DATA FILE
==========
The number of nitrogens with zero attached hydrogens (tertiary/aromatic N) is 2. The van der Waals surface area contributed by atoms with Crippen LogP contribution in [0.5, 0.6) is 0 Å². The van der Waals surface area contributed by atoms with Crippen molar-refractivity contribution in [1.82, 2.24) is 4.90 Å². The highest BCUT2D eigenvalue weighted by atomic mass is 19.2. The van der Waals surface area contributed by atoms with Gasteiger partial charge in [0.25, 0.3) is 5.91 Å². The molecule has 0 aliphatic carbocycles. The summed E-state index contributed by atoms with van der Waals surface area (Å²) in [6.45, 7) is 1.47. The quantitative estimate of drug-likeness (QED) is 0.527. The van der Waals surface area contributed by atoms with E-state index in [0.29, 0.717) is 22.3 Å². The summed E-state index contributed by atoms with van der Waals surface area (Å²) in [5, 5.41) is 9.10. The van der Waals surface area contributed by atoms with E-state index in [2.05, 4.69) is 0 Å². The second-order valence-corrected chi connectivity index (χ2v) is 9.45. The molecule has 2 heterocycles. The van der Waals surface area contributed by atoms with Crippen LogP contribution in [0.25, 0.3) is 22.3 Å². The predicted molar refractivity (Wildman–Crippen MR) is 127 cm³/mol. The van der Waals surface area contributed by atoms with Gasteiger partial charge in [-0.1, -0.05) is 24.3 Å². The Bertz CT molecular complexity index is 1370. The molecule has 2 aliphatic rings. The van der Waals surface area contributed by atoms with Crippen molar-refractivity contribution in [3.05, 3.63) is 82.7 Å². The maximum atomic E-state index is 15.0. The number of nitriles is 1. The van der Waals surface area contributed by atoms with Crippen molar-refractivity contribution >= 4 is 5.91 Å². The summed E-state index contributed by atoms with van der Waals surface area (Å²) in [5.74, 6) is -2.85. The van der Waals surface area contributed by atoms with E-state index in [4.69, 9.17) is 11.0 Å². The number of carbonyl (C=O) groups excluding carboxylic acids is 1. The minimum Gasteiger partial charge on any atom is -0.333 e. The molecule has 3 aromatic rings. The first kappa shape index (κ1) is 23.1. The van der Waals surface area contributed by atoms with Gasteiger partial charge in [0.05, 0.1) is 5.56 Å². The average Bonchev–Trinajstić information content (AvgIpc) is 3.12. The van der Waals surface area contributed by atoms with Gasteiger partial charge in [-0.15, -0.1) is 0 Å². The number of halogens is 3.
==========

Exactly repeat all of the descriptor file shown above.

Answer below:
The number of nitrogens with zero attached hydrogens (tertiary/aromatic N) is 2. The van der Waals surface area contributed by atoms with Crippen LogP contribution in [0.5, 0.6) is 0 Å². The van der Waals surface area contributed by atoms with Crippen molar-refractivity contribution in [1.82, 2.24) is 4.90 Å². The highest BCUT2D eigenvalue weighted by atomic mass is 19.2. The van der Waals surface area contributed by atoms with Gasteiger partial charge in [0.25, 0.3) is 5.91 Å². The molecule has 0 aliphatic carbocycles. The summed E-state index contributed by atoms with van der Waals surface area (Å²) in [6.45, 7) is 1.47. The quantitative estimate of drug-likeness (QED) is 0.527. The van der Waals surface area contributed by atoms with E-state index in [0.29, 0.717) is 22.3 Å². The summed E-state index contributed by atoms with van der Waals surface area (Å²) in [5, 5.41) is 9.10. The van der Waals surface area contributed by atoms with E-state index in [2.05, 4.69) is 0 Å². The second-order valence-corrected chi connectivity index (χ2v) is 9.45. The molecule has 2 heterocycles. The van der Waals surface area contributed by atoms with Crippen LogP contribution in [0.25, 0.3) is 22.3 Å². The predicted molar refractivity (Wildman–Crippen MR) is 127 cm³/mol. The van der Waals surface area contributed by atoms with Gasteiger partial charge in [-0.1, -0.05) is 24.3 Å². The Bertz CT molecular complexity index is 1370. The molecule has 2 aliphatic rings. The van der Waals surface area contributed by atoms with Crippen molar-refractivity contribution in [3.05, 3.63) is 82.7 Å². The maximum atomic E-state index is 15.0. The number of nitriles is 1. The van der Waals surface area contributed by atoms with Crippen molar-refractivity contribution >= 4 is 5.91 Å². The summed E-state index contributed by atoms with van der Waals surface area (Å²) in [5.74, 6) is -2.85. The van der Waals surface area contributed by atoms with E-state index in [4.69, 9.17) is 11.0 Å². The number of carbonyl (C=O) groups excluding carboxylic acids is 1. The minimum Gasteiger partial charge on any atom is -0.333 e. The molecule has 3 aromatic rings. The first kappa shape index (κ1) is 23.1. The van der Waals surface area contributed by atoms with Gasteiger partial charge in [0.05, 0.1) is 5.56 Å². The average Bonchev–Trinajstić information content (AvgIpc) is 3.12. The van der Waals surface area contributed by atoms with Gasteiger partial charge in [-0.15, -0.1) is 0 Å². The number of halogens is 3.